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What did the Nobel Prize laureates read when they were young?

In their autobiographies, Nobel Prize laureates reveal their reading habits: how they got started, who spurred them to read on, and where they spent their time losing themselves between the pages of a book. Find out and compare with your own experience, or simply get inspired!

Eric A. Cornell

Latest book

“Indeed in elementary school I often kept my desktop slightly open and affected an alert-looking pose that still allowed me to peek into the desk where I kept open my latest book …”

Read the autobiography of Eric Cornell


Robin Warren

The encyclopaedia

“Both before and after starting university, I always read widely, including numerous scientific books and medical history books. Astronomy was a particular interest of mine at the time. I remember reading Fred Hoyle’s books about the universe. I read the Oxford Junior Encyclopaedia, all 12 volumes.”

Read J. Robin Warren’s autobiography

Ilya Prigogine

Musical scores

“According to my mother, I was able to read musical scores before I read printed words.”

Read the autobiography of Ilya Prigogine



Czeslaw Milosz

A Nobel Prize laureate

“One of the Nobel Prize laureates whom I read in childhood influenced to a large extent, I believe, my notions of poetry. That was Selma Lagerlöf.”

Read Czeslaw Milosz’ Nobel Prize lecture


Kenzaburo Oe

The Adventures of Nils

“Half a century ago, while living in the depth of that forest, I read The Adventures of Nils and felt within it two prophecies. One was that I might one day become able to understand the language of birds. The other was that I might one day fly off with my beloved wild geese – preferably to Scandinavia.”

Read Kenzaburo Oe’s Nobel Prize lecture Japan, The Ambiguous, and Myself

Martin L. Perl


“Along with my parents insistence, soon internalized, that I do very well in school, went my love of reading and my love of mechanics. I read everything: fiction, history, science, mathematics, biography, travel.”

Read Martin L. Perl’s autobiography

Carlo Rubbia

Almost everything

“As a boy, I was deeply interested in scientific ideas, electrical and mechanical, and I read almost everything I could find on the subject.”

Read the autobiography of Carlo Rubbia


Peter C. Doherty

Anything and everything

“My Irish genetic heritage gave me a very fair skin, making me totally unsuited for life in a city that is known as the melanoma capital of the world. This limited my participation in the outdoor-oriented Australian way of life, and caused me to spend a great deal of time reading anything and everything.”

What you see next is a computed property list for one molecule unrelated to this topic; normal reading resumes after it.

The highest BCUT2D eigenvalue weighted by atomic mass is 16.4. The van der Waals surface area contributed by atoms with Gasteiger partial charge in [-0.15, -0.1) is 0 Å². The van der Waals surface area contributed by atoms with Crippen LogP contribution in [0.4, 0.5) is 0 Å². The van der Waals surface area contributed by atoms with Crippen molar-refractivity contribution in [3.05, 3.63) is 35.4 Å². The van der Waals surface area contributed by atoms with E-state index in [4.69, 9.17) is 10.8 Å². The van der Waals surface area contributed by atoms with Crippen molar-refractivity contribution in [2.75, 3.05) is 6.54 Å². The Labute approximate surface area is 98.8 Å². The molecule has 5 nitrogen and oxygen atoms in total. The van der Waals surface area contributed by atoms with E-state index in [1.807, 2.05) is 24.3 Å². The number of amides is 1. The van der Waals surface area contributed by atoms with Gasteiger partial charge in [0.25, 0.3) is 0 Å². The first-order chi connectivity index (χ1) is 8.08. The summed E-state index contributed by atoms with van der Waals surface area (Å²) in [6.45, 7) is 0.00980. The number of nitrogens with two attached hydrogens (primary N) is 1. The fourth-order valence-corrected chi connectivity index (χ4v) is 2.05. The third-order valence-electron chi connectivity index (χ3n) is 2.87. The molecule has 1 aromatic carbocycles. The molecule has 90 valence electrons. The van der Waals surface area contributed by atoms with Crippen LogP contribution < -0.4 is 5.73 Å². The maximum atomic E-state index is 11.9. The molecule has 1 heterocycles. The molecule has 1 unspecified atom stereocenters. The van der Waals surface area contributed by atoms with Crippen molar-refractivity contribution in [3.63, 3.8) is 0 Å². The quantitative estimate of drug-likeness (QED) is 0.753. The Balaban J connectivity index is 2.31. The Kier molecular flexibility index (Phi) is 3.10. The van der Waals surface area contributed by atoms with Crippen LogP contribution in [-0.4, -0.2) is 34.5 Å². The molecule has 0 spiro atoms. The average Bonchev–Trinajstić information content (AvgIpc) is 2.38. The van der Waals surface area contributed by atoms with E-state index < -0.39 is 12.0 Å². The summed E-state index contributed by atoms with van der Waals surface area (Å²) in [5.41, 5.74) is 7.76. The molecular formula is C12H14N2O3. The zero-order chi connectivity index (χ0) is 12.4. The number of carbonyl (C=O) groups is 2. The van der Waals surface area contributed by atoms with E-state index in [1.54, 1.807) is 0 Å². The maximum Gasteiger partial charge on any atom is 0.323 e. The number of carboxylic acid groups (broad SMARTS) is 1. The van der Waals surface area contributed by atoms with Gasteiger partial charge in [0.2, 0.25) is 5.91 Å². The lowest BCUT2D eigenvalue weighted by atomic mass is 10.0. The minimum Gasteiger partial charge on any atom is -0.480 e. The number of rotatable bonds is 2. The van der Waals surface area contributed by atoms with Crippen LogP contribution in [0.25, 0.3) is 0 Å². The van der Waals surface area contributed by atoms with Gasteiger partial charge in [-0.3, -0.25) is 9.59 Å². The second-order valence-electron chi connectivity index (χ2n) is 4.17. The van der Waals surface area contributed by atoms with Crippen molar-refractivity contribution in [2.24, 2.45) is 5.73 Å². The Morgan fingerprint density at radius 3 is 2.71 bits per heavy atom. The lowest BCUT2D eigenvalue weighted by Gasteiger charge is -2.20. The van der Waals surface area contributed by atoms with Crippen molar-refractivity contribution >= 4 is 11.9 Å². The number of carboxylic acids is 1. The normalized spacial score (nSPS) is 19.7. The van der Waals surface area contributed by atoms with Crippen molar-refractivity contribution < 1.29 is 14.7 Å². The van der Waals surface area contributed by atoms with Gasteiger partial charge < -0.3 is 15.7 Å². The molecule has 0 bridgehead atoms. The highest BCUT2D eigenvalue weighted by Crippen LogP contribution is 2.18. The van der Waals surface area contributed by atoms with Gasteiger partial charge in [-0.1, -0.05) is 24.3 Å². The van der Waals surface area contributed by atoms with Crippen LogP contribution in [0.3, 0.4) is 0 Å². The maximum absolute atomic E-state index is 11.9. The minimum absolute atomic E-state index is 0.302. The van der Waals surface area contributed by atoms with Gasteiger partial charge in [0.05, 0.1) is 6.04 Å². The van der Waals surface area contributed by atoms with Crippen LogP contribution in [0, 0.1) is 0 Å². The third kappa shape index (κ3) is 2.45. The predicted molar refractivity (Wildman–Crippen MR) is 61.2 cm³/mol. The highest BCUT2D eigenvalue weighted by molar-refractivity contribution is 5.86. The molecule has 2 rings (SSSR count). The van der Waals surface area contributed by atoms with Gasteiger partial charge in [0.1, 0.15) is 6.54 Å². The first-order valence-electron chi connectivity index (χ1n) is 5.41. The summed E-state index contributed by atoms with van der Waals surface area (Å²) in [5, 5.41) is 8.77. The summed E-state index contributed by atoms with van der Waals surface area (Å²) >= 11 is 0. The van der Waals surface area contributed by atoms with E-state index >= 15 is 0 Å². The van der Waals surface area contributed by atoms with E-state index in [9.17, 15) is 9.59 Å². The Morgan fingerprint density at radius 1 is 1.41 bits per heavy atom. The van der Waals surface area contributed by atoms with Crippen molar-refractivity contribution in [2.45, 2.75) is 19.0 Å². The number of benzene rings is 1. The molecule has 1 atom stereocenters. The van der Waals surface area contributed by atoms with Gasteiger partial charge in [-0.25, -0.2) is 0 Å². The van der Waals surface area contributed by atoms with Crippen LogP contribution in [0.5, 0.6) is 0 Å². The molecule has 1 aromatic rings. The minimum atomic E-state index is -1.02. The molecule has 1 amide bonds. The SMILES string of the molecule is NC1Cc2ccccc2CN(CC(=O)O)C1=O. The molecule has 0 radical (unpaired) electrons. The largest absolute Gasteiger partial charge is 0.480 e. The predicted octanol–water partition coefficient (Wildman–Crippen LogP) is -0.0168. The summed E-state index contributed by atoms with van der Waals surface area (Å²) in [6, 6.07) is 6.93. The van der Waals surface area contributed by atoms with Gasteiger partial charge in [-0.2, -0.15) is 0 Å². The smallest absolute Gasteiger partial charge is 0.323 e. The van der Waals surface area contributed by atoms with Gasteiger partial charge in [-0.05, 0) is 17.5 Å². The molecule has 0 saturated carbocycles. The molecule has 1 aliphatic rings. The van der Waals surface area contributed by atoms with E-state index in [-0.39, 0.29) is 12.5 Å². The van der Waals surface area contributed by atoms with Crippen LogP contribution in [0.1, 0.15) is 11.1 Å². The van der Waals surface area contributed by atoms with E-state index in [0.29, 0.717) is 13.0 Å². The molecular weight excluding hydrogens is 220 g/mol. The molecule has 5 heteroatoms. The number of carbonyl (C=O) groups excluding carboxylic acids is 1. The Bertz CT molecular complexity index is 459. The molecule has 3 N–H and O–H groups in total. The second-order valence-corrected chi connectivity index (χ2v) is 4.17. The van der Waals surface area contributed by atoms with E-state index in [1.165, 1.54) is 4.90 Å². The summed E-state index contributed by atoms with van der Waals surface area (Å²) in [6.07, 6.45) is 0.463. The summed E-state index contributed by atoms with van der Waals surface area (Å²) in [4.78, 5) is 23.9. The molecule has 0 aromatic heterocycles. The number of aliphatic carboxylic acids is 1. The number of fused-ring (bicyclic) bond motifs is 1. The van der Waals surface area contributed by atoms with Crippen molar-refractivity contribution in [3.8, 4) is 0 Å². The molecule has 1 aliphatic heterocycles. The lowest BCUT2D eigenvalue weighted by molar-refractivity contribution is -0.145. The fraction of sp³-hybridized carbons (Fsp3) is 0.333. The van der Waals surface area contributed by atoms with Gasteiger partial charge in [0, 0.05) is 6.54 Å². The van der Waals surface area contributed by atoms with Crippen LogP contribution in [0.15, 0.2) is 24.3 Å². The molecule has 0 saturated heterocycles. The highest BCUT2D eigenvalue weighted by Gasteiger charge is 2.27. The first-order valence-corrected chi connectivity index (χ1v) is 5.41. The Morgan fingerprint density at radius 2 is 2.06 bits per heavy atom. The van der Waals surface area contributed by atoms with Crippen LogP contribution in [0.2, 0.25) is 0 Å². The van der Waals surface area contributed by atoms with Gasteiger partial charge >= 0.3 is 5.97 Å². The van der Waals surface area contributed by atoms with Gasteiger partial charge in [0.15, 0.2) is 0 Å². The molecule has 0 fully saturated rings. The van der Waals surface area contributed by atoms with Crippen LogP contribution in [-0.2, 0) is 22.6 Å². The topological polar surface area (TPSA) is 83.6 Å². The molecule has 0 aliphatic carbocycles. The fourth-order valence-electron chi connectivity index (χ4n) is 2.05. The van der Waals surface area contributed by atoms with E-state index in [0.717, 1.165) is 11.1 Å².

Read the autobiography of Peter C. Doherty

Ronald Coase

Maybe not the best

“Lacking guidance, my reading (in books borrowed from the local public library) was undiscriminating and, as I now realize, I was unable to distinguish the charlatan from the serious scholar.”

Read Ronald H. Coase’s autobiography

Paul J. Crutzen

Bridges and tunnels

“I read widely about travels in distant lands, about astronomy, as well as about bridges and tunnels.”

Read Paul J. Crutzen’s autobiography


George D. Snell

Boyhood classics

“Science and mathematics were my favorite subjects. In spare time I read books on astronomy and physics as well as the usual boyhood classics.”

Read George D. Snell’s autobiography


Nadine Gordimer

Inscribed in the library

“… by the time I was six I was inscribed in the children’s library /- – -/ and without that library I don’t think I would ever have been a writer.”

Watch or read the interview with Nadine Gordimer


Barry Marshall

A children’s encyclopaedia

“My favourite book as a child was an old Newne’s Children’s Encyclopaedia which my grandfather had bought just before World War II and donated to our family after seeing how interested we were in it.”

Read the autobiography of Barry J. Marshall


Wladyslaw Reymont

The Bible

“I fed my soul on organ music and the sight of religious ceremonies. It was there, too, that I read Augustine, the Bible, and the Church Fathers, for days on end.”

Read Wladyslaw Reymont’s autobiography


John B. Fenn

A good book

“Sterling Library, then said to be the largest in the world with open stacks, became a favorite haunt where I spent many winter weekend afternoons with a good book and an apple or a candy bar.”

Read John B. Fenn’s autobiography


Hans G. Dehmelt

Physics books from the library

“While physics was taught at the Kloster only in the later grades, in the public library I read books with titles such as “Umsturz im Weltbild der Physik” and learned about the Balmer series and Bohr’s energy levels of the hydrogen atom.”

Read Hans G. Dehmelt’s autobiography

Harry M. Markowitz


“I also enjoyed reading. At first, my reading material consisted of comic books and adventure magazines, such as The Shadow , in addition to school assignments.”

Read the autobiography of Harry M. Markowitz


Roy J. Glauber

Great adventure stories